The rate of people dying early from liver disease in some parts of England is almost 8 times higher than others. | Public Health England
New data published by Public Health England (PHE) shows a wide variation of premature mortality rates from liver disease across England.
Liver disease is almost entirely preventable with the major risk factors, alcohol, obesity and Hepatitis B and C, accounting for up to 90% of cases. The atlas will help health professionals to allocate their resources to improve patient outcomes.
The atlas shows premature mortality rates – dying before the age of 75 – ranged from 3.9 per 100,000 in South Norfolk clinical commissioning group (CCG) to 30.1 per 100,000 in Blackpool CCG, a 7.7 fold difference.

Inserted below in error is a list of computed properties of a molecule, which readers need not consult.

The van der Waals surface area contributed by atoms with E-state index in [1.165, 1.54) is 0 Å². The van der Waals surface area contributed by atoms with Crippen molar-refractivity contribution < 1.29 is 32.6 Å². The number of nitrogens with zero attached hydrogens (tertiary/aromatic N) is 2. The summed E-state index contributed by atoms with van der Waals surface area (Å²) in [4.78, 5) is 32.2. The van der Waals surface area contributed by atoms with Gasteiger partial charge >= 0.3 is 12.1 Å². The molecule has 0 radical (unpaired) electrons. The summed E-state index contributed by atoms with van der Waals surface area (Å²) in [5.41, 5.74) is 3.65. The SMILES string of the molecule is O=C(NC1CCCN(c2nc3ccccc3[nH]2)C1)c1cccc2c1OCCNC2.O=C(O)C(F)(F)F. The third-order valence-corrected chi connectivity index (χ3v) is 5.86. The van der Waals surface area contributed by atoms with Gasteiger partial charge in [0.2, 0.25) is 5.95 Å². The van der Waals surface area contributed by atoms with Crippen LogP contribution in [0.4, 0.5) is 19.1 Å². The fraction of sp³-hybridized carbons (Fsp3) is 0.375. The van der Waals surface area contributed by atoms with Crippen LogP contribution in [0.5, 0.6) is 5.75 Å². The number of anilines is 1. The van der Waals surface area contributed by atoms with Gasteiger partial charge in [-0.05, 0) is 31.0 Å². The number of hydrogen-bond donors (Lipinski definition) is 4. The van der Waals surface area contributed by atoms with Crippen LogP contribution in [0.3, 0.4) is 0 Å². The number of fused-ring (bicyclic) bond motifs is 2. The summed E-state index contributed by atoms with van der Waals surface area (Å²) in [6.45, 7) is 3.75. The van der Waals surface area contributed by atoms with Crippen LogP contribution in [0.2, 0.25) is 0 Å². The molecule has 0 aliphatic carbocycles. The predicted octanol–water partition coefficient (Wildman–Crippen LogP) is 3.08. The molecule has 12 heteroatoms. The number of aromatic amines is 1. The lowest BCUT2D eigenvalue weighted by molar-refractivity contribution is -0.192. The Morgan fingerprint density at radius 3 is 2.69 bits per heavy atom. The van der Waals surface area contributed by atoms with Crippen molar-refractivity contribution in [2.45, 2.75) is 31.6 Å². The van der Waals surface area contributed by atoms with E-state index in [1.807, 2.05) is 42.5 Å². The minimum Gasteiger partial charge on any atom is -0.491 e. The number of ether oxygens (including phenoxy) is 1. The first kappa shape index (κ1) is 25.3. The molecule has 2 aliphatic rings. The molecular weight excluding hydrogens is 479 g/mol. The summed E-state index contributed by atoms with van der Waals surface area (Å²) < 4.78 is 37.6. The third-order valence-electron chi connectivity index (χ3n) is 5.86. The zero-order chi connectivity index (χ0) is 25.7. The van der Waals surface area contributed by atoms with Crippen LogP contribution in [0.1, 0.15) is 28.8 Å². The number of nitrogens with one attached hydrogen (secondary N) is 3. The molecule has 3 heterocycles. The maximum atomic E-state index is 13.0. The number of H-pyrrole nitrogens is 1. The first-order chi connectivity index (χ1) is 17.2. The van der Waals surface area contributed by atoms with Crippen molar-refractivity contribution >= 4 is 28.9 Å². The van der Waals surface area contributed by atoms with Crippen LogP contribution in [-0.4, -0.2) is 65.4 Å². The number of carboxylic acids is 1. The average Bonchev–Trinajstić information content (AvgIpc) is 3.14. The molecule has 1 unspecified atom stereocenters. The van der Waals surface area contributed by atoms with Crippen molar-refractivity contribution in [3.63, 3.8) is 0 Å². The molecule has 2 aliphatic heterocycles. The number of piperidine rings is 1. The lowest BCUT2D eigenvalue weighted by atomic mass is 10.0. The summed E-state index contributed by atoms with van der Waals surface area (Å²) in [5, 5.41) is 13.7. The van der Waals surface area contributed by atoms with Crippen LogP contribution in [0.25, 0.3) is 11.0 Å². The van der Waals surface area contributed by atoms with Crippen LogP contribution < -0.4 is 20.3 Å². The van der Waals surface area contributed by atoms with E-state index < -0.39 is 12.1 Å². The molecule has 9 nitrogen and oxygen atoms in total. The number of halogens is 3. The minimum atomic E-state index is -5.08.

The atlas paints a mixed picture, with 10 indicators showing improvements including a reduction of premature deaths and fewer alcohol-specific hospital admissions for under 18s.
Nine of the indicators have become worse over time, including a doubling of hospital admission rates for cirrhosis from 54.8 per 100,000 to 108.4 per 100,000 people over the past decade. This indicator also varies significantly across the country with an 8.5 fold variation across CCGs and this gap has widened over the past decade.
The 2nd Atlas of Variation in risk factors and healthcare for liver disease in England will be published on the PHE fingertips website.